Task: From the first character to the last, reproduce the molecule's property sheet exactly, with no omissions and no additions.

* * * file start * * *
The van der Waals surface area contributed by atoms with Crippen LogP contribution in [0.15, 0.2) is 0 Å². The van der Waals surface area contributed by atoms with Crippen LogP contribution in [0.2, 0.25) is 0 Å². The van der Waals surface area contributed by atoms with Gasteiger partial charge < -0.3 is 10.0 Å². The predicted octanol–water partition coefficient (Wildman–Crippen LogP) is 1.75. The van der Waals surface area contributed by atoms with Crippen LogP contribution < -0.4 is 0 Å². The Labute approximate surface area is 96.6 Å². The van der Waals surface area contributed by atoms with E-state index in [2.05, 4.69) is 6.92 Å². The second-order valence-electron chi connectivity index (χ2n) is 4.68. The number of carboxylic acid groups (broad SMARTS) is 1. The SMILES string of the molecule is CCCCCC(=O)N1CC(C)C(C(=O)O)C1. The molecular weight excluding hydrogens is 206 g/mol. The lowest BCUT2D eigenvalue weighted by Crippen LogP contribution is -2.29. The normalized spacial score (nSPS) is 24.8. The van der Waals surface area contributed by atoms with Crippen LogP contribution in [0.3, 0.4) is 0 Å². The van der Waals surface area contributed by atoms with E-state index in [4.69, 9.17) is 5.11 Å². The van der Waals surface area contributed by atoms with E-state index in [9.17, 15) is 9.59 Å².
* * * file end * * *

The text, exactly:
The van der Waals surface area contributed by atoms with Crippen LogP contribution in [0.15, 0.2) is 0 Å². The van der Waals surface area contributed by atoms with Crippen LogP contribution in [0.2, 0.25) is 0 Å². The van der Waals surface area contributed by atoms with Gasteiger partial charge < -0.3 is 10.0 Å². The predicted octanol–water partition coefficient (Wildman–Crippen LogP) is 1.75. The van der Waals surface area contributed by atoms with Crippen LogP contribution < -0.4 is 0 Å². The Labute approximate surface area is 96.6 Å². The van der Waals surface area contributed by atoms with E-state index in [2.05, 4.69) is 6.92 Å². The second-order valence-electron chi connectivity index (χ2n) is 4.68. The number of carboxylic acid groups (broad SMARTS) is 1. The SMILES string of the molecule is CCCCCC(=O)N1CC(C)C(C(=O)O)C1. The molecular weight excluding hydrogens is 206 g/mol. The lowest BCUT2D eigenvalue weighted by Crippen LogP contribution is -2.29. The normalized spacial score (nSPS) is 24.8. The van der Waals surface area contributed by atoms with Crippen LogP contribution in [0.3, 0.4) is 0 Å². The van der Waals surface area contributed by atoms with E-state index in [4.69, 9.17) is 5.11 Å². The van der Waals surface area contributed by atoms with E-state index in [9.17, 15) is 9.59 Å².